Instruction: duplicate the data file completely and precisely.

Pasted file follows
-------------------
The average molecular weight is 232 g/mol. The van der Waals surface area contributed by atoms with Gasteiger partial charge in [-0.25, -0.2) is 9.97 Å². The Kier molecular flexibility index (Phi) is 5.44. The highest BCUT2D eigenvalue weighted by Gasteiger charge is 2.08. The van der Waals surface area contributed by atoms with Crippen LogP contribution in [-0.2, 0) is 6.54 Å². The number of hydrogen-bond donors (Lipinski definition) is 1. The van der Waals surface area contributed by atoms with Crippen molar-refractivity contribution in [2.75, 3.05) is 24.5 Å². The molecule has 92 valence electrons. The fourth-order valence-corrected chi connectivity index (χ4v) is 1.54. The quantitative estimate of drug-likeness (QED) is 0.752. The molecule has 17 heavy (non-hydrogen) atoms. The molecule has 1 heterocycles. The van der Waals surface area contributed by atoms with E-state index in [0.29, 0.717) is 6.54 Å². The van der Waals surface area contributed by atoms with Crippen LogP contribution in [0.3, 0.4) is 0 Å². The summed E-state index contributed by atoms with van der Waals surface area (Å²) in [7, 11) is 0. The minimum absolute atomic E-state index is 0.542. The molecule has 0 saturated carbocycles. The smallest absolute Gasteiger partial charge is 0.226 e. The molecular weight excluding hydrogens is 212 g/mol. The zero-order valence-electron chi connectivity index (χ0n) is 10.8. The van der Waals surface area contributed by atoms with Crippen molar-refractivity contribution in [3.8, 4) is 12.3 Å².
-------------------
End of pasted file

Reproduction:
The average molecular weight is 232 g/mol. The van der Waals surface area contributed by atoms with Gasteiger partial charge in [-0.25, -0.2) is 9.97 Å². The Kier molecular flexibility index (Phi) is 5.44. The highest BCUT2D eigenvalue weighted by Gasteiger charge is 2.08. The van der Waals surface area contributed by atoms with Crippen LogP contribution in [-0.2, 0) is 6.54 Å². The number of hydrogen-bond donors (Lipinski definition) is 1. The van der Waals surface area contributed by atoms with Crippen molar-refractivity contribution in [2.75, 3.05) is 24.5 Å². The molecule has 92 valence electrons. The fourth-order valence-corrected chi connectivity index (χ4v) is 1.54. The quantitative estimate of drug-likeness (QED) is 0.752. The molecule has 17 heavy (non-hydrogen) atoms. The molecule has 1 heterocycles. The van der Waals surface area contributed by atoms with E-state index in [0.29, 0.717) is 6.54 Å². The van der Waals surface area contributed by atoms with Crippen LogP contribution in [0.3, 0.4) is 0 Å². The summed E-state index contributed by atoms with van der Waals surface area (Å²) in [7, 11) is 0. The minimum absolute atomic E-state index is 0.542. The molecule has 0 saturated carbocycles. The smallest absolute Gasteiger partial charge is 0.226 e. The molecular weight excluding hydrogens is 212 g/mol. The zero-order valence-electron chi connectivity index (χ0n) is 10.8. The van der Waals surface area contributed by atoms with Crippen molar-refractivity contribution in [3.8, 4) is 12.3 Å².